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Q. How can food and beverages cause cancer?
A. Foods and beverages may be contaminated with a variety of chemicals that have been intentionally or unintentionally added during their production, handling, storage, and processing. Fruits, vegetables, nuts, seeds, and grains are contaminated primarily with pesticides and sometimes molds. Dairy, meat, seafood, and processed foods are also contaminated with industrial chemicals, additives, hormones, growth stimulants, antibiotics, and other animal drugs as well as occasionally molds and bacteria. Many of these chemicals have carcinogenic, neurotoxic, reproductive, or immunotoxic effects.
Q. How much of a health risk are these pesticides?
A. In 1993, two important studies provided overwhelming evidence that the pesticides used in food production are a public health menace, especially to the nation's children. Studies by the National Academy of Sciences, and the Environmental Working Group both concluded that infants and children are at high risk for future cancers because of their exposure to carcinogenic pesticides, quite apart from neurotoxic, teratogenic, and other toxic effects. These reports are merely the latest in a long line of such findings dating back to the 1960s.
Q. Are adults also effected?
A. A 1993 study found that women with the highest blood levels of DDT had four times the breast cancer risk of women with the least exposure. This study is only one of many since the 1970s -- all largely unpublicized -- to associate DDT and other related pesticides and industrial chemicals with breast cancer risk. Many other cancers related to toxic exposures, including brain cancer, non-Hodgkin's lymphoma, bladder cancer, prostate cancer, testicular cancer, and leukemia, have also shown major (age-adjusted) increases in incidence since 1950.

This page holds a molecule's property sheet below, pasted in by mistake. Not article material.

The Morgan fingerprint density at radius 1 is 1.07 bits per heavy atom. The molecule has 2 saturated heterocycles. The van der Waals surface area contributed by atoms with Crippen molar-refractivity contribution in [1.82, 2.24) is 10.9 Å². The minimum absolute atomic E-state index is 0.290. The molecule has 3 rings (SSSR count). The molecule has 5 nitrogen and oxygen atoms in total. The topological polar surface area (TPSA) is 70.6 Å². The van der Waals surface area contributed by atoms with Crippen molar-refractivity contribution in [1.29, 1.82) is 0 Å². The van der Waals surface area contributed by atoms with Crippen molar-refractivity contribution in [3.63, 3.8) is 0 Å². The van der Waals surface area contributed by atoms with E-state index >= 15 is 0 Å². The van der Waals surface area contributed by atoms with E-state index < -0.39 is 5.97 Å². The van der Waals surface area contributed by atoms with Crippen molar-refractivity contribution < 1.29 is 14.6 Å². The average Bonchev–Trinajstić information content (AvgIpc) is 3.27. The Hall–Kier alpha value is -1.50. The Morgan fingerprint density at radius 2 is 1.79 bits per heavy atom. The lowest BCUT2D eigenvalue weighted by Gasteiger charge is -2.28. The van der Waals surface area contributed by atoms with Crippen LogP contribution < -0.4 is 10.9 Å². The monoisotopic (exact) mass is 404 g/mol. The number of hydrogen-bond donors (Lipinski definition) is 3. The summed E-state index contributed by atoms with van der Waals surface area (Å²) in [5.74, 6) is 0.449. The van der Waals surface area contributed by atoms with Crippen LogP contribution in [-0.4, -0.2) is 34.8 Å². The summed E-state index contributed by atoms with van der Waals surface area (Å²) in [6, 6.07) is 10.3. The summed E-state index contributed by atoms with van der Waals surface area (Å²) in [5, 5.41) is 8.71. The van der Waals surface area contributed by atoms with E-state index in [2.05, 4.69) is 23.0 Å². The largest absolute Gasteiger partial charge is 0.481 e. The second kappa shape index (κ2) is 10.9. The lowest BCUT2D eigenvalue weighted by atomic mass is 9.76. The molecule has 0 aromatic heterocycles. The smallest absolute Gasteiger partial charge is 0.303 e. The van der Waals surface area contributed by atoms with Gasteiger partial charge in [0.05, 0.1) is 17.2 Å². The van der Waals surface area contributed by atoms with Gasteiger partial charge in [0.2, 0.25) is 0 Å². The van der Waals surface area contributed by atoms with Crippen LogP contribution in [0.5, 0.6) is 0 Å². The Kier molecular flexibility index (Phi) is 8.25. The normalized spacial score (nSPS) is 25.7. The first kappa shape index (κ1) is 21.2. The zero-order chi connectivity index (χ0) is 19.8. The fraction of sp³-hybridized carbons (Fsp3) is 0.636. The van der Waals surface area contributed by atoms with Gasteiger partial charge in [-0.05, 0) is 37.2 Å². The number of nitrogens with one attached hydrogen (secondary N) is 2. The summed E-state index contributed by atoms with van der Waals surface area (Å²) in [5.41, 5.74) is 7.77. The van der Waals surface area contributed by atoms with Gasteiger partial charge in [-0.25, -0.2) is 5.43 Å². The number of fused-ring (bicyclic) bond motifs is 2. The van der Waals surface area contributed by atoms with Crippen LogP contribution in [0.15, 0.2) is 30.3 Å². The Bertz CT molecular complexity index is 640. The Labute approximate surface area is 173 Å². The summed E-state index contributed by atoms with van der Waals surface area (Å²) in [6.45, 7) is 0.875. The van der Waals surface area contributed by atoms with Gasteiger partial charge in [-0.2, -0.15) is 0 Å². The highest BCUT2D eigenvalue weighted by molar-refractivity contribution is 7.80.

Q. How prevalent is pesticide use on farms?
A. Unfortunately, pesticide use on American farms has increased 125 percent over the past 25 years.
Q. What should we eat then?
A. Organic food is the way to go. Unlike conventional crops, which may have 15 or more separate applications of pesticides before they reach supermarkets, organic produce is grown without the use of pesticides that persist in the environment or on food crops. The chemicals and other growing practices used by the organic farmer (such as the use of sulfur, beneficial insects, and natural pyrethrins) are safe for you and the environment. Organic foods are also free from artificial colors, and preservatives such as BHA.
Q. What about eating meat?
A. Organic meats make up another important part of the organic foods movement. Organic meat and poultry contain none of the antibiotics, hormones, growth stimulants, veterinary drugs, and other substances that go along with the factory farm and that threaten the health of consumers. Furthermore, organic meat is free from freshly applied pesticides and herbicides that may contaminate the feed.
Q. Besides not having pesticides, are organic foods more healthy?
A. There is growing evidence that organically grown foods are more nutritious than commercially grown foods. A 1993 study published in the Journal of Applied Nutrition found that organically grown foods contain significantly higher amounts of trace elements than foods grown conventionally with pesticides.
Organically grown foods had nearly two to four times more nutritional trace elements of boron, calcium, chromium, copper, iodine, magnesium, manganese, molybdenum, phosphorus, selenium, silicon, strontium, and zinc than commercially grown foods. Organically grown foods have also been shown to have higher amounts of vitamin C and higher protein content.
Carcinogenic Contaminants Commonly Found in Foods and Beverages
Benzene hexachloride (BHC)
DDT, DDE, DDD
o-Phenylphenol and Na salt
Polychlorinated biphenyls (PCBs)
Steinman, David and Epstein, Samuel,The Safe Shopper's Bible, MacMillan: New York, 1995.
Chemicals in Food Raise Children’s Cancer Toll, New York Times Letter
Get the Cancerous Pesticides Out of Our Food, New York Times Letter
U. S. Pesticide Regulations are Weak “What About People?” Los Angeles Times Editorial
U. S. Laws Open the Doors for Carcinogens: Assaults on Food Safety Multiply. Los Angeles Times Editorial
“Negligible Risk” Is Still Much Too Great. Los Angeles Times Editorial
Samuel S. Epstein, M.D.
Chairman, Cancer Prevention Coalition
c/o University of Illinois at Chicago
School of Public Health, M/C 922
2121 W. Taylor Street
Chicago, IL 60612